"When George W. Atherton took over his presidential duties in 1882, there were only 87 students enrolled, five of whom were in the graduating class. The struggle to build up the social and educational reputation of the school in collegiate circles; the organization and reorganization of department after department; the plea for appropriations and gifts to build buildings and attract the best in personnel is not only the College's history, but also the story of the last 25 years of Dr. Atherton's life."

Atherton was 45 when he took over the presidency of what had been, until Pugh changed its name, The Farmers' High School.

He was born in Massachusetts, and after his father died when George was only 12, the boy worked in a cotton mill and on a farm to earn enough to help support his widowed mother and to pay his way at Philips Exeter, according to his biography in the Eberly Family Special Collections Library at Penn State.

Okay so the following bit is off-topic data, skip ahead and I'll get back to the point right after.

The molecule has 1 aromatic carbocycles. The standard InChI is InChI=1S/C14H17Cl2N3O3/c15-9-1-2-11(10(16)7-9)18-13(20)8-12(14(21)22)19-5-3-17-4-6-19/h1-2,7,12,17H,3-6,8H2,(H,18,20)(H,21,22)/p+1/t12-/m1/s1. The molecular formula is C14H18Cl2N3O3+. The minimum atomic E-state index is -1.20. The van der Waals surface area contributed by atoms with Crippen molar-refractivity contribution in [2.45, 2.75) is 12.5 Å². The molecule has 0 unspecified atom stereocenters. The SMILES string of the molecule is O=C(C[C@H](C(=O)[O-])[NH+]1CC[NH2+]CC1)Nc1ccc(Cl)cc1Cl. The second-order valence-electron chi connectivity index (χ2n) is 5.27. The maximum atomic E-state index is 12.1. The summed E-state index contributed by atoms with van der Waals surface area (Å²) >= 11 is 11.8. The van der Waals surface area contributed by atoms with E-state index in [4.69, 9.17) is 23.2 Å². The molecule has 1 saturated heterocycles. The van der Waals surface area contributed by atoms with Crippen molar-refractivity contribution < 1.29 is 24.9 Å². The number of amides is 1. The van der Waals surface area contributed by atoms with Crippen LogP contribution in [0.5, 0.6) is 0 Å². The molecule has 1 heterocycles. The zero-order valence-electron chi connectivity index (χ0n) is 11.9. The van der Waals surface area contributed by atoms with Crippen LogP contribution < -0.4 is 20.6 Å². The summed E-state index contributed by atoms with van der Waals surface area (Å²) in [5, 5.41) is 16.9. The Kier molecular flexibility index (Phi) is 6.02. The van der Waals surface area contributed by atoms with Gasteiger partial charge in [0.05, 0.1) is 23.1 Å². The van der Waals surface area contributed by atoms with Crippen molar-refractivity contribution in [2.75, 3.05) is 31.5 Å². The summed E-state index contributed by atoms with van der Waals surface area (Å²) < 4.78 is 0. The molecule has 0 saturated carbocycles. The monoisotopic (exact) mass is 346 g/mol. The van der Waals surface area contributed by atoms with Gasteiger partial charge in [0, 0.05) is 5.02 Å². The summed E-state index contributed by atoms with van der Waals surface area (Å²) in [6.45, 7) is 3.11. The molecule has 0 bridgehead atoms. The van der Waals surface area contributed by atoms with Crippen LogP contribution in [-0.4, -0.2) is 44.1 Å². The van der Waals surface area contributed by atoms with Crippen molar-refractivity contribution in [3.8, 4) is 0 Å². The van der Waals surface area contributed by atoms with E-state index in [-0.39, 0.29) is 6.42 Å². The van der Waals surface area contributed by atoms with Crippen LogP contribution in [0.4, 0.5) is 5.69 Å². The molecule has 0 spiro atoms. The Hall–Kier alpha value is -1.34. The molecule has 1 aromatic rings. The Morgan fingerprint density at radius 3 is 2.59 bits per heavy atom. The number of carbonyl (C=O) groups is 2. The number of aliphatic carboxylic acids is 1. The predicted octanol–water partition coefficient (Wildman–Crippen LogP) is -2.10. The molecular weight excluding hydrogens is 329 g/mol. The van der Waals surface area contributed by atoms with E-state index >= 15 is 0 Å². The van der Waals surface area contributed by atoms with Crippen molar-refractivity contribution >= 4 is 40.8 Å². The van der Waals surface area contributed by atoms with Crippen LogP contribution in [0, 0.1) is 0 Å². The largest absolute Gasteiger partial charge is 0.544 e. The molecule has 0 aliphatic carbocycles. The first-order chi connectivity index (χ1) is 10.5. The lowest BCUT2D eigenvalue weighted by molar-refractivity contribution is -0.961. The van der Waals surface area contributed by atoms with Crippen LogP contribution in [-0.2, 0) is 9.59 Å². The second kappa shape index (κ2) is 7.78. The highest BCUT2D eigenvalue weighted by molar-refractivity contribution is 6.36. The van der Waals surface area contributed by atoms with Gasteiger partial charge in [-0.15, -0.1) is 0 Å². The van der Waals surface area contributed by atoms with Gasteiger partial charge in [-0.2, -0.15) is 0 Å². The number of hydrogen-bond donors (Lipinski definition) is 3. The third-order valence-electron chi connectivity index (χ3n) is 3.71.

Atherton entered Yale but withdrew to serve in the Union Army during the Civil War. He rose to the rank of captain in the 10th Connecticut Volunteer Regiment before failing health forced his discharge. He returned to Yale, graduated in 1863 and taught for several years at Albany Boys' Academy in New York and at St. John's College in Maryland. He then became a member of the first faculty of the University of Illinois, which he left to become professor of political science at Rutgers. In New Jersey, he also took a law degree and ran unsuccessfully for Congress.

By the time he arrived in Centre County, Atherton had a reputation for being a strong advocate of land-grant higher education.

"He had made one of the first studies of land-grant colleges in 1873, in response to gathering criticism about the institutions, and presented his findings to the National Education Association," Williams wrote in his alumni magazine story. "He also began to work off and on with Sen. (Justin Smith) Morrill (of Vermont) in drafting new legislation designed to require more federal funding of land-grant colleges."